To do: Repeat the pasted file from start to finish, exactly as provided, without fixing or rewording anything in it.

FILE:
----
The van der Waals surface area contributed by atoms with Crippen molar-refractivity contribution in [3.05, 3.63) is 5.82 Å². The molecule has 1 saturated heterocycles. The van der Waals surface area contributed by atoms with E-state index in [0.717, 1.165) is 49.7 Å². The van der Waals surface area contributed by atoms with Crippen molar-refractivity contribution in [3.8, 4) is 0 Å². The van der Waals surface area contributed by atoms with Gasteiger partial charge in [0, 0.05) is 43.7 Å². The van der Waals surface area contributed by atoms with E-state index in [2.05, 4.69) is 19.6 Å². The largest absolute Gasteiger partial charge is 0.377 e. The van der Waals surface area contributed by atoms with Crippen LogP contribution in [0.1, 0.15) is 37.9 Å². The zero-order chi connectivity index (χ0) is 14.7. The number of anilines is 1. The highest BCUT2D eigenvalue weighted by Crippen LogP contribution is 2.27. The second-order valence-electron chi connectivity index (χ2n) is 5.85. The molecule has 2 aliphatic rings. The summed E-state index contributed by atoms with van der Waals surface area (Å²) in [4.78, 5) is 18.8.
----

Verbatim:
The van der Waals surface area contributed by atoms with Crippen molar-refractivity contribution in [3.05, 3.63) is 5.82 Å². The molecule has 1 saturated heterocycles. The van der Waals surface area contributed by atoms with E-state index in [0.717, 1.165) is 49.7 Å². The van der Waals surface area contributed by atoms with Crippen molar-refractivity contribution in [3.8, 4) is 0 Å². The van der Waals surface area contributed by atoms with Gasteiger partial charge in [0, 0.05) is 43.7 Å². The van der Waals surface area contributed by atoms with E-state index in [2.05, 4.69) is 19.6 Å². The largest absolute Gasteiger partial charge is 0.377 e. The van der Waals surface area contributed by atoms with Crippen LogP contribution in [0.1, 0.15) is 37.9 Å². The zero-order chi connectivity index (χ0) is 14.7. The number of anilines is 1. The highest BCUT2D eigenvalue weighted by Crippen LogP contribution is 2.27. The second-order valence-electron chi connectivity index (χ2n) is 5.85. The molecule has 2 aliphatic rings. The summed E-state index contributed by atoms with van der Waals surface area (Å²) in [4.78, 5) is 18.8.